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domingo, 14 de dezembro de 2014

A Poesia Punk de Patti Smith (encontro com Allen Ginsberg e William Burroughs)

 Patti Smith,  Allen Ginsberg e William Burroughs

Eu sua auto-biografia sobre os seus anos antes do lançamento de seu primeiro (e magnifico e aclamado) disco Hourses, Patti viveu com o grande fotógrafo Robert Mapplethorpe. Esse período de sua vida é cheio de peripécias, descobertas e energia contada de maneira vivida em seu livro "Just Kids", traduzido em português por Só Garotos

Nessa época ela se encontrou com e conheceu muita gente na efervescência cultura de Nova York no final dos anos 60. Dentre essas figuras que frequentavam o submundo da metrópole americana estava William Burroughs e Allen Ginsberg de que ela se tornou intima amiga. Em Só Garotos, Patti Smith conta como se encontrou com Burroughs:

I’m in Mike Hammer mode, puffing on Kools reading cheap detective novels
sitting in the lobby waiting for William Burroughs. He comes in dressed to the
nines in a dark gabardine overcoat, gray suit, and tie. I sit for a few hours at
my post scribbling poems. He comes stumbling out of the El Quixote a bit
drunk and disheveled. I straighten his tie and hail him a cab. It’s our unspoken
routine.

In between I clock the action. Eyeing the traffic circulating the lobby hung with
bad art. Big invasive stuff unloaded on Stanley Bard in exchange for rent. The
hotel is an energetic, desperate haven for scores of gifted hustling children
from every rung of the ladder. Guitar bums and stoned-out beauties in
Victorian dresses. Junkie poets, playwrights, broke-down filmmakers, and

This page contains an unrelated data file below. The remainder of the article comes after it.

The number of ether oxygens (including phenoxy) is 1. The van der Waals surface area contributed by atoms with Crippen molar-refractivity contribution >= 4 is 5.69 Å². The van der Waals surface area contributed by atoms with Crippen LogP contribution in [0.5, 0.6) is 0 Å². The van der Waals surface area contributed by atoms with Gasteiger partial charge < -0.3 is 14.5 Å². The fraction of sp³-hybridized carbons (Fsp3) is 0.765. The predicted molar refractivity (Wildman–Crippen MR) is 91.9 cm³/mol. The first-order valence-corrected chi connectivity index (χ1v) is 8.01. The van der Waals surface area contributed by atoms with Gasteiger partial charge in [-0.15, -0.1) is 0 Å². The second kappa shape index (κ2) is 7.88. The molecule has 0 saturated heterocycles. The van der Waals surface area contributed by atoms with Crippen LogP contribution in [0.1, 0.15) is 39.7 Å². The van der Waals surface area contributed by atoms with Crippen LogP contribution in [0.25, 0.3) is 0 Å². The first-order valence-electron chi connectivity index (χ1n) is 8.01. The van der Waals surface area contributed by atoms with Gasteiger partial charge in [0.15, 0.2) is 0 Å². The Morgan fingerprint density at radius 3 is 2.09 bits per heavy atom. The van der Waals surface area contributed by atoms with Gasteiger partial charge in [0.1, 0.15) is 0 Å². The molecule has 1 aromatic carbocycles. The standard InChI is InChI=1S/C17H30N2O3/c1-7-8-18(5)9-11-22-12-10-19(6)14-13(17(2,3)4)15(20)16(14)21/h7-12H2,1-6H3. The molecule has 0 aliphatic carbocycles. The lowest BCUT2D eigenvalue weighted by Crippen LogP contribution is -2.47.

French actors. Everybody passing through here is somebody, if nobody in the
outside world.





Patti Smtih e William Burroughs



Depois ela explica o papel que ele Allen e Gregory Corso tiveram em sua vida nessa época:




























Gregory Corso could enter a room and commit instant mayhem, but he was
easy to forgive because he had the equal potential to commit great beauty.
Perhaps Peggy introduced me to Gregory, for the two of them were close. I
took a great liking to him, to say nothing that I felt he was one of our greatest
poets. My worn copy of his The Happy Birthday of Death lived on my night
table. Gregory was the youngest of the beat poets. He had a ravaged
handsomeness and a John Garfield swagger. He did not always take himself
seriously, but he was dead serious about his poetry.

Gregory loved Keats and Shelley and would stagger into the lobby with his
trousers hanging low, eloquently spewing their verses. When I mourned my
inability to finish any of my poems, he quoted Mallarmé to me: “Poets don’t
finish poems, they abandon them,” and then added, “Don’t worry, you’ll do
okay, kid.”

I’d say, “How do you know?”

And he’d reply, “Because I know.”

Gregory took me to the St. Mark’s Poetry Project, which was a poets’
collective at the historic church on East Tenth Street. When we went to listen to
the poets read, Gregory would heckle them, punctuating the mundane with
cries of Shit! Shit! No blood! Get a transfusion!

In watching his reaction, I made a mental note to make certain I was never
boring if I read my own poems one day.

Gregory made lists of books for me to read, told me the best dictionary to
own, encouraged and challenged me. Gregory Corso, Allen Ginsberg, and
William Burroughs were all my teachers, each one passing through the lobby

of the Chelsea Hotel, my new university.


Allen Ginsberg, Patti Smith e William Burroughs


(continua...)




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